The Bible

Lent starts tomorrow with Clean Monday (yeah, the two calendars are at opposite extremes this year!). Thomas Hopko often suggests a Lenten book or reading list on his podcast. He offered that up last week. I forget the book he suggested; it didn’t interest me, but before he got to his suggestion, he said that he likes to remind people of the following before every making a specific suggestion about spiritual reading:

The Book that we all must read and reread and reread again is the Holy Bible and particularly the New Testament and the Psalms that are often called “the Bible in miniature” in the form of prayers and supplications and songs before the face of God. So anyone in the Christian tradition who wants to know God … should be constantly reading the New Testament and Psalms. … We should be Bible reading people and we should do it by discipline. The Bible is still the Holy Scriptures of our church.

Of course this is obvious, even a truism. But it’s refreshing to hear a scholar, an author of many books, and one of the great living experts on the spiritual writings of the Church, remind us of the basics in such a way.

So, whether you’re over half way through Lent or just starting the journey tomorrow, have a blessed Lent.



Mark Salter, Maureen Dowd, and Bishops

Generally speaking I like Mark Salter, who is a frequent contributor to Real Clear Politics, but his latest article defending the Roman Catholic Church from the likes of Maureen Dowd and her ilk rather misses the point. Salter offers up the standard gratuitous perspectives (he disagrees with some of the Church’s teachings, the Church deserves critique, etc.), but while his respectful queasiness with the Church is perfectly acceptable in an odd and self-centered sort of way, he feels its inappropriate for her to insult the church, and especially for her to quote “gay and self-declared lapsed Catholic” Colm Toibin, whose witty inanities are frequently offered at the expense of the Church.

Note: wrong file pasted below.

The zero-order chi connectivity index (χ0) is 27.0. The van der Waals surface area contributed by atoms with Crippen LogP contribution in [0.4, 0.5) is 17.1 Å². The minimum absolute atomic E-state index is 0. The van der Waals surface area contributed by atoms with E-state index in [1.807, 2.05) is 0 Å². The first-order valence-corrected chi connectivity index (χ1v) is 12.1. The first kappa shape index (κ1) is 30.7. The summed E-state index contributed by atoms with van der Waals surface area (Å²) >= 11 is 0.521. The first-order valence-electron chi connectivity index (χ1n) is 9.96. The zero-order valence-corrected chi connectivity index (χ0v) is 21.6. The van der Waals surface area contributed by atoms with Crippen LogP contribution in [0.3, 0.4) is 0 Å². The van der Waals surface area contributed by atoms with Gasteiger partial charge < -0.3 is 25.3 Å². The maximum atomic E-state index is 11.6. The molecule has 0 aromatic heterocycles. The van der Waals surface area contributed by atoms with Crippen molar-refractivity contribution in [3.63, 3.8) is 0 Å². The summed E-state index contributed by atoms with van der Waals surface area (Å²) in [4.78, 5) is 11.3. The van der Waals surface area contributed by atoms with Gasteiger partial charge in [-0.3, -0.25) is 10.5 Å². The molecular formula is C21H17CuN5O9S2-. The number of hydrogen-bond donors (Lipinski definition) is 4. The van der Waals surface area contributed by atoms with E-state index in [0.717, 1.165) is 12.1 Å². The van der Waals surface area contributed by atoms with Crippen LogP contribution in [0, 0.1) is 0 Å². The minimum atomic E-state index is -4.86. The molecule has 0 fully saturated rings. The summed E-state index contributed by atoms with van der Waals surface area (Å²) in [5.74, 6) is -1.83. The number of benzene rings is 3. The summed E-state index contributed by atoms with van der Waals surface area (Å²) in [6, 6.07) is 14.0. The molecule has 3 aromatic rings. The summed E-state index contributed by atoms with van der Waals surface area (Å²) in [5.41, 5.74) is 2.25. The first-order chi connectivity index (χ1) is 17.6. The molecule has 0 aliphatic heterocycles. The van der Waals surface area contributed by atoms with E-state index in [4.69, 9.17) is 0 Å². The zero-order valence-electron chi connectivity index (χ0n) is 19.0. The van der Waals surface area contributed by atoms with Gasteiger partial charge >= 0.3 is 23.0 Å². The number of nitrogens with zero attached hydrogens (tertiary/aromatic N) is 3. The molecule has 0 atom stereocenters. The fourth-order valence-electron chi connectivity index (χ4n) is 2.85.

Maybe if I read Maureen Dowd or Colm Toibin I too would be outraged, but that’s hardly the point. The church hierarchy has set itself up to be lampooned, condemned, and ridiculed. As a public institution, the Church has it coming.

Rather than outrage, Christians should feel shame. “Bishops must be above reproach.” (1 Timothy 3:2), and in this day and age, whether it’s something as trivial as the red Prada tennis shoes that comes with Papal privilege or as heinous as allowing the rape of our children, and the violent destruction of culture (here I have in mind the Canadian native residential school system, a large percentage of which were run by the Roman Catholics), the Church and the bishops deserve every bit of ridicule they get … and quite a bit more jail time!

Mark Salter is especially upset by the fact that Toibin et. al. are accusing the Church of hypocrisy, when they themselves are hypocrites. I will simply note that if the bishops lived above reproach they wouldn’t be so hypocritical in the first place. In other words, by nature, bishops and their ilk are judged by a higher standard. We shouldn’t be surprised when they get ridiculed when caught in the act of being hypocritical.

It’s neither Maureen Dowd nor Colm Toibin that make the Church look bad; it’s the Bishops as well as us regular folks. Conversely, it’s not Mark Salter’s whining that will make the Church look good. The only thing that will make it look good is holiness, humility, and above all, authentic love.

Somewhere out there is a holy and humble bishop that serves his people faithfully. Therein is Christ glorified. Of course it goes without saying that the New York Times will find that about as newsworthy as the fact that the sun came up this morning. And that’s as it should be. When our leaders are above reproach, the world is as it should be and no one notices. Thanks be to God.